Winning on a platform like this really validates you as an artist and fuels you to put more of your work out and that’s exactly what it did for me.

4. What is your music- making and recording process like?

I think for me making music, more often than not involves waiting for the right moment, the moment where the idea just flows to you. Usually, it’s not something that I force. Some days it is easier to sit and write, other days not so much and that’s when I prefer having people around to bounce off ideas. I love having my friends and other artists be a part of my writing process, it just becomes more fun and productive, and the experience in itself feels more whole. When it comes to recording, I think I am yet to experience a lot of it, I have had only a handful of experiences, but I am looking forward to learning more about it.

5. Why do you make music? What drives you as a musician and what are your songs about?

I have not known a life without music. As cliché as it sounds it is a part of me, I wouldn’t know who I would be without music. It’s like music revolves around me and I revolve around music.

Talking about it, listening to new music, listening to artists and their journey with music, learning something new about it, writing a song or just analysing lyrics of a song, every part of music interests me and pretty much consumes most of my time.

There’s so much out there about music that I want to learn, and that’s something that keeps me going, music keeps the fuel alive in me and I wouldn’t want it any other way.

Coming to my songs, it honestly could be inspired by the smallest of things. It could be from something I watched or a small observation in my daily life, it could be a fictional story all together. When the inspiration flows, I just let it.

6. Which Indian bands or artists do you admire? And why?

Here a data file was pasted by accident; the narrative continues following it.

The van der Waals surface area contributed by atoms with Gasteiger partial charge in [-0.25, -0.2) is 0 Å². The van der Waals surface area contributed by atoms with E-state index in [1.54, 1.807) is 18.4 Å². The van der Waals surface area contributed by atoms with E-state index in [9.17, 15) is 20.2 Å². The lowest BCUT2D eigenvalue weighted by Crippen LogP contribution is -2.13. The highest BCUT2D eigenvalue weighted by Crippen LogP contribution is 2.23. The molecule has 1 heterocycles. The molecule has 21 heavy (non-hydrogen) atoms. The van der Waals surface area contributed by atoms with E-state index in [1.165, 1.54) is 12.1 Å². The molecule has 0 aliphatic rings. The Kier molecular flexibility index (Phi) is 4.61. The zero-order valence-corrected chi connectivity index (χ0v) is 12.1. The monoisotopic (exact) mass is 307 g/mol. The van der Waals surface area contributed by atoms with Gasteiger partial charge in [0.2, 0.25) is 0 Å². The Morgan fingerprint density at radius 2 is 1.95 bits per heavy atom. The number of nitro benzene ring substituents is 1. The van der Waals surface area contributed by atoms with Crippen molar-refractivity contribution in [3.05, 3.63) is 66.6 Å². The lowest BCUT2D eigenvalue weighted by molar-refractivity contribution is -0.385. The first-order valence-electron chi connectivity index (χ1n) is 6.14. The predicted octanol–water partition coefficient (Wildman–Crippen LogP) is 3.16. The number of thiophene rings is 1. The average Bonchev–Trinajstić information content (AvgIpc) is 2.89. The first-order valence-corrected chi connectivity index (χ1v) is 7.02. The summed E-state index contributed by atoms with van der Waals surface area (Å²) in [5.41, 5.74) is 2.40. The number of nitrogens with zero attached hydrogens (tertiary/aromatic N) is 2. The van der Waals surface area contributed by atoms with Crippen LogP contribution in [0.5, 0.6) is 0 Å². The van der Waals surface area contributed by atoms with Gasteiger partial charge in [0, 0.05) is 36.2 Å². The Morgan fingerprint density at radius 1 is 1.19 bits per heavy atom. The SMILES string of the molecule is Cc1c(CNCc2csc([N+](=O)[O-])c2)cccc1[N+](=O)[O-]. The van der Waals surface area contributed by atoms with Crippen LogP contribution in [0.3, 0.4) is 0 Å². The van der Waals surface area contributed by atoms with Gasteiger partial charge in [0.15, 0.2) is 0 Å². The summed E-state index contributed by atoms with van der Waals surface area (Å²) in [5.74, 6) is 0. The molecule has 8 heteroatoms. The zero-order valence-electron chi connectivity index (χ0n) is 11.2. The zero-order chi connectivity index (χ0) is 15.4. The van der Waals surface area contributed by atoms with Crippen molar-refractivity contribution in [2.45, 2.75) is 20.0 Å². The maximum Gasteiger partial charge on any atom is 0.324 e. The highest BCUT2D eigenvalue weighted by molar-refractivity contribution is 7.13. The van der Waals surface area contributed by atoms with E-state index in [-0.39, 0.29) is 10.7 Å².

I think Indie Indian artists when it comes to global recognition are very underrated. Prateek Kuhad’s first album ‘with tokens and charms’ and Dot’s originals on youtube have heavily inspired me in the way that I write my music and express myself.

Another artist who I adore is the late Sheil Sagar. The first time I heard him was at a compassbox session, shoutout to them, they’re the best, I remember listening to the song and saying to myself, I wish I could’ve written that song. I hold him in such high regard and will always cherish the compliments of being compared to him even in the slightest.

Also shout out to my upcoming insane musician friends who will make waves in the coming years. Green Park, Imon, LAVI, Akash, Maamuli, Renee, Aanchal, and so many more, keep an eye out for them!

7. What’s your take on the independent music scene in India?

The independent music scene seems to be thriving right now, it’s very accepting and open. Over the past years a lot of artists have emerged, who are experimenting with various genres and styles, and pushing the boundaries of conventional music.

There’s a lot of creativity out there, you just have to go out and look for it. 

Most of it is derived from the west but I think the music that comes out of this place, belongs here, in this country. It’s very true to its core and I can’t wait to develop my own distinct style and make my way into the scene. Looking forward to making something special and collaborating with other amazing artists.